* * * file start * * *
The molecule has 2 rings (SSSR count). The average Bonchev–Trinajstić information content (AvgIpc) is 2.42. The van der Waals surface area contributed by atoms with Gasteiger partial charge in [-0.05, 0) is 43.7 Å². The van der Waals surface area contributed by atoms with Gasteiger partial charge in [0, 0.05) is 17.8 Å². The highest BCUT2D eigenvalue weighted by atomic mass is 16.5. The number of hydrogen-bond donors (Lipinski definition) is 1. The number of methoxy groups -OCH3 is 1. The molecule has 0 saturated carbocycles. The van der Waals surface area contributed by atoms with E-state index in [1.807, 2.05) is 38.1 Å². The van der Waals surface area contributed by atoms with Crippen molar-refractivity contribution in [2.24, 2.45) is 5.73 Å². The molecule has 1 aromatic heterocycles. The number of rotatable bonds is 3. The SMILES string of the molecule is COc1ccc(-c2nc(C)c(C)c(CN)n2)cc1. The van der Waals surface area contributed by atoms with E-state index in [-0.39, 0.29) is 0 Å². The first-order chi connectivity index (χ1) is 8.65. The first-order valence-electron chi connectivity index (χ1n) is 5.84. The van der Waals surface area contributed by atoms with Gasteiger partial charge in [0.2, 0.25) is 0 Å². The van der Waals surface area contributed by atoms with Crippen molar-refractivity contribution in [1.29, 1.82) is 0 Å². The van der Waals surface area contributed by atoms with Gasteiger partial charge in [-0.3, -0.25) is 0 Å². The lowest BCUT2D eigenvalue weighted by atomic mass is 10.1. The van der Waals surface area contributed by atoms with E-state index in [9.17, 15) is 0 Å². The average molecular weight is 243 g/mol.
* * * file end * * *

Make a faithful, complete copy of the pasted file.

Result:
The molecule has 2 rings (SSSR count). The average Bonchev–Trinajstić information content (AvgIpc) is 2.42. The van der Waals surface area contributed by atoms with Gasteiger partial charge in [-0.05, 0) is 43.7 Å². The van der Waals surface area contributed by atoms with Gasteiger partial charge in [0, 0.05) is 17.8 Å². The highest BCUT2D eigenvalue weighted by atomic mass is 16.5. The number of hydrogen-bond donors (Lipinski definition) is 1. The number of methoxy groups -OCH3 is 1. The molecule has 0 saturated carbocycles. The van der Waals surface area contributed by atoms with E-state index in [1.807, 2.05) is 38.1 Å². The van der Waals surface area contributed by atoms with Crippen molar-refractivity contribution in [2.24, 2.45) is 5.73 Å². The molecule has 1 aromatic heterocycles. The number of rotatable bonds is 3. The SMILES string of the molecule is COc1ccc(-c2nc(C)c(C)c(CN)n2)cc1. The van der Waals surface area contributed by atoms with E-state index in [-0.39, 0.29) is 0 Å². The first-order chi connectivity index (χ1) is 8.65. The first-order valence-electron chi connectivity index (χ1n) is 5.84. The van der Waals surface area contributed by atoms with Gasteiger partial charge in [0.2, 0.25) is 0 Å². The van der Waals surface area contributed by atoms with Crippen molar-refractivity contribution in [1.29, 1.82) is 0 Å². The van der Waals surface area contributed by atoms with Gasteiger partial charge in [-0.3, -0.25) is 0 Å². The lowest BCUT2D eigenvalue weighted by atomic mass is 10.1. The van der Waals surface area contributed by atoms with E-state index in [9.17, 15) is 0 Å². The average molecular weight is 243 g/mol.